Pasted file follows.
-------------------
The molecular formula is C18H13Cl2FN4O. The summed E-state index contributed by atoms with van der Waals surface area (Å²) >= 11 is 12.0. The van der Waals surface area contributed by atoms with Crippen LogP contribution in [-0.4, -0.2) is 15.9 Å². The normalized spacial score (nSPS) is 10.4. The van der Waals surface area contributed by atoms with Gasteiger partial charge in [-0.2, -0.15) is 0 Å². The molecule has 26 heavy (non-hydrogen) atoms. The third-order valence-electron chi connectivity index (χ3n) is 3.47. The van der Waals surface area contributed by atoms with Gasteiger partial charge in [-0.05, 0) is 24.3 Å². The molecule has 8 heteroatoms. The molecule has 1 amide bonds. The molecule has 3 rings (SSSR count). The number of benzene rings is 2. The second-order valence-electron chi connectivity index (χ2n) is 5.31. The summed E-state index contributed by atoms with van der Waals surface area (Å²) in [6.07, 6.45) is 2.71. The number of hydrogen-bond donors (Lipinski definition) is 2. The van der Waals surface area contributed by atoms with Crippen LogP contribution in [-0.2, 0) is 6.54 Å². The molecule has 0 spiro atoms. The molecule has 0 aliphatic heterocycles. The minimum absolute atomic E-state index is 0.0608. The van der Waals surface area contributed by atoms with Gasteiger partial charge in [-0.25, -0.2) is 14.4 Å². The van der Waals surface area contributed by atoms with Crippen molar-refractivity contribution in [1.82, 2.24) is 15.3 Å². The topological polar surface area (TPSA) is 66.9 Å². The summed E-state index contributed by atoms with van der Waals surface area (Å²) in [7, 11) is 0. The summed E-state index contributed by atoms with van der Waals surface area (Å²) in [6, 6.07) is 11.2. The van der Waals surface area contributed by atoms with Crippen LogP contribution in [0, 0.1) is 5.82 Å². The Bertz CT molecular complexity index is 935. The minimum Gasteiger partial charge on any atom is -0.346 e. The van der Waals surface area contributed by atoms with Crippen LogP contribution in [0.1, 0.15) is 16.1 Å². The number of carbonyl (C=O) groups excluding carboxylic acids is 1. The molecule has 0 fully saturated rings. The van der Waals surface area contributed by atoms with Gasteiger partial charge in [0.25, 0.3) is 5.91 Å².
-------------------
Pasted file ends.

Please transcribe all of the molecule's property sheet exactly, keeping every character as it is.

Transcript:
The molecular formula is C18H13Cl2FN4O. The summed E-state index contributed by atoms with van der Waals surface area (Å²) >= 11 is 12.0. The van der Waals surface area contributed by atoms with Crippen LogP contribution in [-0.4, -0.2) is 15.9 Å². The normalized spacial score (nSPS) is 10.4. The van der Waals surface area contributed by atoms with Gasteiger partial charge in [-0.2, -0.15) is 0 Å². The molecule has 26 heavy (non-hydrogen) atoms. The third-order valence-electron chi connectivity index (χ3n) is 3.47. The van der Waals surface area contributed by atoms with Gasteiger partial charge in [-0.05, 0) is 24.3 Å². The molecule has 8 heteroatoms. The molecule has 1 amide bonds. The molecule has 3 rings (SSSR count). The number of benzene rings is 2. The second-order valence-electron chi connectivity index (χ2n) is 5.31. The summed E-state index contributed by atoms with van der Waals surface area (Å²) in [6.07, 6.45) is 2.71. The number of hydrogen-bond donors (Lipinski definition) is 2. The van der Waals surface area contributed by atoms with Crippen LogP contribution in [-0.2, 0) is 6.54 Å². The molecule has 0 spiro atoms. The molecule has 0 aliphatic heterocycles. The minimum absolute atomic E-state index is 0.0608. The van der Waals surface area contributed by atoms with Gasteiger partial charge in [-0.25, -0.2) is 14.4 Å². The van der Waals surface area contributed by atoms with Crippen molar-refractivity contribution in [1.82, 2.24) is 15.3 Å². The topological polar surface area (TPSA) is 66.9 Å². The summed E-state index contributed by atoms with van der Waals surface area (Å²) in [7, 11) is 0. The summed E-state index contributed by atoms with van der Waals surface area (Å²) in [6, 6.07) is 11.2. The van der Waals surface area contributed by atoms with Crippen LogP contribution in [0, 0.1) is 5.82 Å². The Bertz CT molecular complexity index is 935. The minimum Gasteiger partial charge on any atom is -0.346 e. The van der Waals surface area contributed by atoms with Crippen LogP contribution in [0.1, 0.15) is 16.1 Å². The number of carbonyl (C=O) groups excluding carboxylic acids is 1. The molecule has 0 fully saturated rings. The van der Waals surface area contributed by atoms with Gasteiger partial charge in [0.25, 0.3) is 5.91 Å².